Courtesy of Wiki, a few classic shows and their original air-time in Japan. Some I did watch in the 70s/80s abroad, other I discovered by VOD in Japan these last years with some shows having now warnings at the beginning. lol

Kagaku Ninjatai Gatchaman 18:00-18:30 in 1972 (don't laugh, I only knew the watered-down version shown aboard and watching a re-run a few years ago blew me away!)

Devilman 20:30-20:55 in 1973

Maichingu Machiko-sensei 19:30-20:00 in 1981

Hokuto no Ken didn't find the timeslot for the Kanto-area but other areas showed the series between 16:30 and 18:00 in 1985

Saint Seiya 19:00-19:30 in 1986

Cityhunter 19:00 - 19:30 in 1987

Sakikake Otokokuju! 19:00-19:30 in 1988

I also remember creepy kids' shows from the US, UK, France, etc I watched back then...Don't get me started on live TV shows from the era.

Definitely considered as "not appropriate (anymore)" nowadays. Fun times and fun memories to old viewers though.

1 ( +1 / -0 )

The show is overly violent for a kids show.

9 pm isn't that late for an elementary school student especially on the weekend.

If this wasn't anime but live action children would be restricted from viewing this at theaters.

Does anime make it less real?

Less violent?

People on this site protest against sexually violent manga involving minors.

It it was shown after 9 would it then be suitable?

-2 ( +1 / -3 )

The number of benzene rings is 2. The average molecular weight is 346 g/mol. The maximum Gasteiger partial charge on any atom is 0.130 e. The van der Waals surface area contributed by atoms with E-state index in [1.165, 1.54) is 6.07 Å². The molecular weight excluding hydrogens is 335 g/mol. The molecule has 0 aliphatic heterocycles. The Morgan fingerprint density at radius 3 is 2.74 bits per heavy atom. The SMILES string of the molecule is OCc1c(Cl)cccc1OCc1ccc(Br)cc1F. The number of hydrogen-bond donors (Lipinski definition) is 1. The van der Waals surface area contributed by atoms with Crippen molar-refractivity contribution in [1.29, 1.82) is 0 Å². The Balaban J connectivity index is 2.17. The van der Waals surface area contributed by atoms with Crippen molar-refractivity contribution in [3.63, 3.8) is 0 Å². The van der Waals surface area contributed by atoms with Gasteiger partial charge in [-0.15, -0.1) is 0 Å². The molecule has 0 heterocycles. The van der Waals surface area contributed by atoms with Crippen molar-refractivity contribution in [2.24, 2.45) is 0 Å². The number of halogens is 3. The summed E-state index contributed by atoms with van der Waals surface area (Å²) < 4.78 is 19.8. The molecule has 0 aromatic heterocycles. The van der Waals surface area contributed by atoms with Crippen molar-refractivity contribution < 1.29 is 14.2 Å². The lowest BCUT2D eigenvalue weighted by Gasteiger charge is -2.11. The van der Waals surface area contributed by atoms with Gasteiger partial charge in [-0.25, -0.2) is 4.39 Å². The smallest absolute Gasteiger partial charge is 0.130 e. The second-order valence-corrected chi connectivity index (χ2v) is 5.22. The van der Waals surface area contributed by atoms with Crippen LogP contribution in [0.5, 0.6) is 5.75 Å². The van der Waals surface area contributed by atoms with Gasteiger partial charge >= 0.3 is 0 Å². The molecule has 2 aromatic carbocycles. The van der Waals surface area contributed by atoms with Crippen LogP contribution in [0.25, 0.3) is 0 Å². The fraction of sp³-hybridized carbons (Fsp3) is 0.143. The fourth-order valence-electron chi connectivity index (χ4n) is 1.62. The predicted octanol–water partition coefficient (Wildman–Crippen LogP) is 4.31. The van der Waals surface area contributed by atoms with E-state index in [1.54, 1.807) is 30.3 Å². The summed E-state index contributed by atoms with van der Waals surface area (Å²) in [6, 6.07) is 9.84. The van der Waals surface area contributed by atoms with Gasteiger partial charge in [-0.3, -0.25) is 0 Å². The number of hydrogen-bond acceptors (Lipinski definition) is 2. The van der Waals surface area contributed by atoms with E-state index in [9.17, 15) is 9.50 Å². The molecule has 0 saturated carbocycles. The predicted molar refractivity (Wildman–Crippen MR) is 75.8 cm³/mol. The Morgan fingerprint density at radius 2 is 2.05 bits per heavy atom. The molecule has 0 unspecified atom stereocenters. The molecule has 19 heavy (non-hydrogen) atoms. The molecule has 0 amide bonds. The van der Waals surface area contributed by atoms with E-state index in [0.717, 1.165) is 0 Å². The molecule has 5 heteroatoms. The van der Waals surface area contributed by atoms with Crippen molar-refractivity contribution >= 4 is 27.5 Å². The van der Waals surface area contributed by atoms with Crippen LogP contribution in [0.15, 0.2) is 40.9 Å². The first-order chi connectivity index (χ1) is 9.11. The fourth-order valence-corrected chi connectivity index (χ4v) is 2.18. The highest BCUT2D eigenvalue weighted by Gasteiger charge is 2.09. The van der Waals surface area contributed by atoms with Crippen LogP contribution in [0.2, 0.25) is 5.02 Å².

As most have pointed out above, 1) the anime and manga is rated for teens and young adults and above, 2) elementary school kids and below are expected and actually instructed by schools and BOE's the country wide to sleep at 9 or 9:30 depending on the district, 3) the body mutilation from sword fighting is of course a concern and small kids should not be allowed to watch it ! It's a matter of parental control.

6 ( +6 / -0 )

Some additional tidbits:

Mugen Train ended up being the highest-grossing movie ever in Japan.

https://en.wikipedia.org/wiki/List_of_highest-grossing_films_in_Japan

(I have to say the show didn't grab me one bit and I remain puzzled by its success...)

The movie was also PG-12 in Japan.

https://movies.yahoo.co.jp/movie/369911/

Still, if you score that high a number of entrances and unseat Miyazaki, Star Wars, Harry Potter, etc, I can not picture this without many parents accompanying their offspring, hence deeming it suitable (of course, some parents might have been "surprised" when actually watching the movie in the theater...)

On a side-note and interestingly enough, when taking a look at the BPO's site, they seem to deal with a lot of claims pertaining to news / variety programs which is something that seem to be less put forward in the media.

https://www.bpo.gr.jp/?page_id=3707

0 ( +1 / -1 )

“I don’t believe it’s appropriate to show an anime with such provocative and cruel scenes at 9 p.m. on a Saturday,” wrote one upset viewer. “The contents are too grotesque for children,” wrote another, “and since it was broadcast at 9 p.m., a censored version should have been shown instead.”

Then change the channel, or turn off the TV.

You're the "adult" aren't you? Make some rules.

Maybe screen the show one week, record it, and allow the kids to watch the next, if it "suits your guidelines"

Read them a book or show some educational youtube videos or something.

Get Disney Plus.

So many ways to get around it. This isn't 1980 anymore, there are more than 3 channels on TV out there.

0 ( +2 / -2 )

No censorship please.

Don't be Disney.

0 ( +2 / -2 )

The show is overly violent for a kids show.

Agree.

Is it a kids show?

1 ( +1 / -0 )

Let us not forget where the off switch is too...

-1 ( +0 / -1 )